Newsletter Archive >> Spring 2010 >> Cleaning Validations

Cleaning Validations: Alternatives for monitoring non-soluble compounds

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by Dr. Thomas Lehman and Eric Lingenfelter, Method Development & Validation Department

With cleaning validations becoming more of a regulatory requirement across the pharmaceutical industry, many manufacturing companies are experiencing the pressure to ensure their equipment is being cleaned to a satisfactory level. This pressure, in combination to the economic state we are experiencing, is leading companies to develop and validate cleaning methodology at as low a cost as possible. One such approach to evaluate and monitor cleaning validations is to develop a nonspecific total organic carbon (TOC) cleaning validation method.

Advantages to using a TOC approach is that a TOC method is not specific. The instrumentation will measure all organic carbon in the sample solution whether the carbon is contributed by the active in the drug product, from cleaning agents, from other excipients, or even from contamination. Therefore, because we cannot determine the source of the carbon in sample, one must assume that all carbon measured in the solution is due to the compound of interest. This approach is beneficial when monitoring products that may degrade while being cleaned, because even though the original product may no longer be present, the total amount of carbon present doesn’t change. Another advantage to TOC methods are that they are easy to develop and relatively inexpensive to perform.

On the other hand, TOC has some disadvantages as well. For cleaning validations, even though TOC being non-specific is viewed as an advantage, it can also be viewed as a disadvantage. If it is critical to monitor an individual compound, whether it is an API or a residual cleaning agent, a TOC method cannot meet the method requirements. In addition, TOC samples are very susceptible to contamination. One has to be careful with how the glassware and equipment is cleaned and handled if a TOC method is going to be used. Organic solvents cannot be used as rinse solutions because they will drastically increase the amount of carbon on the equipment surfaces and thereby artificially bias sample results. Another disadvantage is that all compounds to be monitored by TOC need to be water soluble. Or do they?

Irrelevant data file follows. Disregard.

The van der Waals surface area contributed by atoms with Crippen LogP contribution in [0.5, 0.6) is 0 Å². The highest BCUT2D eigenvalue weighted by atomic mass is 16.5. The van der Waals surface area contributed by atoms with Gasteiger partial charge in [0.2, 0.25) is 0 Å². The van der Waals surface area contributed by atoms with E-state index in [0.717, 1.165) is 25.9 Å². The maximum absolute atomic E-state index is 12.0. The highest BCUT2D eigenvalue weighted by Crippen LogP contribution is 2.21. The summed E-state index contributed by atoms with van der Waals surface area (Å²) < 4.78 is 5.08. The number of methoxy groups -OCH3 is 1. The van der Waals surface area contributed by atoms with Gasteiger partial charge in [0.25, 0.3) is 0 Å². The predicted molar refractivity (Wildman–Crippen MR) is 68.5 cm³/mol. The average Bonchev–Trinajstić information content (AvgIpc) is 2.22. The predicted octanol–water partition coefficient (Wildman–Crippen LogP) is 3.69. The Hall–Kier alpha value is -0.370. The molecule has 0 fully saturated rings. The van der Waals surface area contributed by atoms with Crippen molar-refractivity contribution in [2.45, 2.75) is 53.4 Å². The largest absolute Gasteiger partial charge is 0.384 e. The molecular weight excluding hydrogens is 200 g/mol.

Historically, if a compound was rendered by the Merck Index to be only slightly water soluble, everyone immediately ruled out the option of TOC. Lancaster Laboratories has developed methods utilizing TOC for compounds that are not fully water soluble. In order to be TOC compliant, compounds only need to be slightly soluble in water. For example, if a maximum contamination limit (MCL) is set to 10 ppm, the compound only needs to be soluble at 11 ppm in water to be measured in the range of interest. This is a very interesting concept that is growing in popularity across the industry.

Sensitivity is always a concern when dealing with only slightly soluble compounds. The typical concentration detection range for TOC analysis is approximately 100 ppb to 2000 ppb. However, if solubility is limited, the concentration range is usually restricted to an even smaller range of approximately 100 ppb to 500 ppb for performing appropriate spike recovery studies. One limitation that must be determined during method development: is the compound water soluble enough to accurately perform spike recovery studies and still maintain the sensitivity to be detected within the allowable range of the instrumentation? This question may not be answered until suitable laboratory work is performed.

Another consideration is that sufficient carbon needs to be present in the sample matrix. Many cleaning detergents on the market today do not contain any carbon, thereby eliminating the possibility of TOC detection. When deciding whether or not TOC is the right approach for detection during a cleaning validation, one needs to understand that swab and rinse procedures must have the ability to collect the residue of interest from a surface with only the assistance of water. Although water is preferred, sometimes greater surface recoveries are obtained for swab samples by using a weak base or a weak acid as swabbing solvents. When collecting swab samples with alternative solents, TOC instrumentation may require higher oxidizer and/ or acid rates to effectively analyze the sample. This methodology should be determined during method development.

In summary here are some key factors to evaluate when determining if TOC is the correct approach for a cleaning validation:

  • Is the carbon content of the sample great enough to be detected once the sample is appropriately diluted?
  • Is the compounds solubility in water above the concentration of the desired MCL?
  • Does the method need to be compound specific?
  • Can acceptable surface recoveries be achieved by rinsing with water or swabbing with water, a weak acid or base?

For more information, contact Pharmaceutical Business Development at 717-656-2300 or email